ASHLAND The holiday season comes around and people want to give.
Often the first impulse is to give stuff — cans of green beans for the holiday food baskets, coats and hats for the homeless, toys for needy kids.
Those all are laudable impulses, and economically disadvantaged people certainly need food and clothing, says Neighbors Helping Neighbors director and CEO Todd Young.
Neighbors Helping Neighbors is the formal name of The Neighborhood, the umbrella organization at 2516 Carter Ave. under which a number of social service non-profits operate.
In the long run, what the people who come to The Neighborhood need is to change their lives, and to do that, one thing they need from their community is understanding.
Not sympathy, necessarily, or pity, but a clear grasp of what drives poverty and social misbehavior like illicit drug use, and what it takes to propel people out of it.
More than another sack of groceries, The Neighborhood also needs financial help, Young said, to fulfil its mission of making people whole again.
"We call ourselves a betterment program. You can come here and be better for it,” Young said.
Access to food, clothing, haircuts and other tangibles is part of it, but the overarching goal is to provide those goods as part of a larger goal — re-entry into the community via jobs, careers and permanent housing.
Like many non-profits, The Neighborhood gets grants but depends on community generosity for a significant portion of its budget. Each of the agencies in the building has its own director, agenda and budget, as does Neighbors Helping Neighbors.
It typically raises a big chunk of its revenue through fundraisers, but this year, with the COVID-19 pandemic racing across the nation, social distancing precautions have forced cancellation of most of them.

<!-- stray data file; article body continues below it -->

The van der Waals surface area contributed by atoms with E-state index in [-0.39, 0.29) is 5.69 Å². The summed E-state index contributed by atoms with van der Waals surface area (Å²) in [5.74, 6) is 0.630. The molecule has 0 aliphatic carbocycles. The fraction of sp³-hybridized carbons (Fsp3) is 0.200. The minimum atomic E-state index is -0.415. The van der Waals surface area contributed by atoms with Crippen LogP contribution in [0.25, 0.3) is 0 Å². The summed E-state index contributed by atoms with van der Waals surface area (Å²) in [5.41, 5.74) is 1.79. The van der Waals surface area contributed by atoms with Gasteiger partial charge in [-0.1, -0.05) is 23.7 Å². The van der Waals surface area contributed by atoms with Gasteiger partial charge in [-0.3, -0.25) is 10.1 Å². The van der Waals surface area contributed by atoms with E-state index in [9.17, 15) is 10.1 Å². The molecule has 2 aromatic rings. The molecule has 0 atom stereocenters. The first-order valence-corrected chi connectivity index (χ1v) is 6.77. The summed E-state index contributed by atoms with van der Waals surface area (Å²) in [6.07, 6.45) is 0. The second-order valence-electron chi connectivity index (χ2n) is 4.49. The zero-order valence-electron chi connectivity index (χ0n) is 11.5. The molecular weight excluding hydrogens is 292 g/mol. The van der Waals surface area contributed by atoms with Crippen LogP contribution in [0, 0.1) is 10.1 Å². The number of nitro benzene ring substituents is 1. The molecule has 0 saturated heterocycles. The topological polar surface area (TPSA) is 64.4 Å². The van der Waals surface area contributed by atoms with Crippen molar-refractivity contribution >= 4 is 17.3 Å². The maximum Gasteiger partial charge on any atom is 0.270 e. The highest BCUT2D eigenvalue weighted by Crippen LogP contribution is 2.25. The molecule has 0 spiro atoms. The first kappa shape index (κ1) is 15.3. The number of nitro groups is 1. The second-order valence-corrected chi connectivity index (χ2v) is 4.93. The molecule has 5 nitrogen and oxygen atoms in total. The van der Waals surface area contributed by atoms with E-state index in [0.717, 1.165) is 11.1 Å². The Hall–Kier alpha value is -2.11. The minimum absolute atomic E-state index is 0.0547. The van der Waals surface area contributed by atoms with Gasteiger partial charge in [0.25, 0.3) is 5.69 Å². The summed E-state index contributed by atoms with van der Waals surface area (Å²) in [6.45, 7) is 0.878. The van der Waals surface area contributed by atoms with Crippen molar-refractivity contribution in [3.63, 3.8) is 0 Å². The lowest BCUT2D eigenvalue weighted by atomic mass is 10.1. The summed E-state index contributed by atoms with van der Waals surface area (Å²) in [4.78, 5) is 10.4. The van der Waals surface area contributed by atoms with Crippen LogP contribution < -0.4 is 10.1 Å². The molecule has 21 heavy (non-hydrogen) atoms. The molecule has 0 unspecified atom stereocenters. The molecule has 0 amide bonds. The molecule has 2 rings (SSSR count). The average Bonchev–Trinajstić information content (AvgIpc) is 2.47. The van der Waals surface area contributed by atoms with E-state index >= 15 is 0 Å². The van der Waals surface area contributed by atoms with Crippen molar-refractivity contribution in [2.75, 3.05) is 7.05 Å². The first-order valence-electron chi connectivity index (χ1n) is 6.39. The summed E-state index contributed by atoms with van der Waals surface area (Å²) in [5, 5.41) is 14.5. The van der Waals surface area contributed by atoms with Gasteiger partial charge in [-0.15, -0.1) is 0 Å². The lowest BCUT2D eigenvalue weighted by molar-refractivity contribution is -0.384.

Most recently it canceled the Wine & Bourbon Ball, which usually rakes in around $35,000. Earlier in the year it canceled a steak fry that would have brought in around $10,000.
The money will be sorely missed in an agency that needs $200,000 annually to pay a small staff and keep open the 30,000-square-foot building that houses it and the other agencies.
The staff is Young, an assistant and a rotating roster of four clients in a 10-week job program.
Assisting The Neighborhood will help get people who are down on their luck back on their feet, according to Young. And more people fit that category now than ever before, because of COVID-19.
“We’ve started to see people come in that have never come and used the services of The Neighborhood before, because of what we’ve been through in the last nine or 10 months,” he said.
Many are workers in service occupations like the restaurant and retail industries that have been hard-hit by the pandemic.
EDITOR’S NOTE: This is the first in a two-part series. The second story will appear in Wednesday’s edition.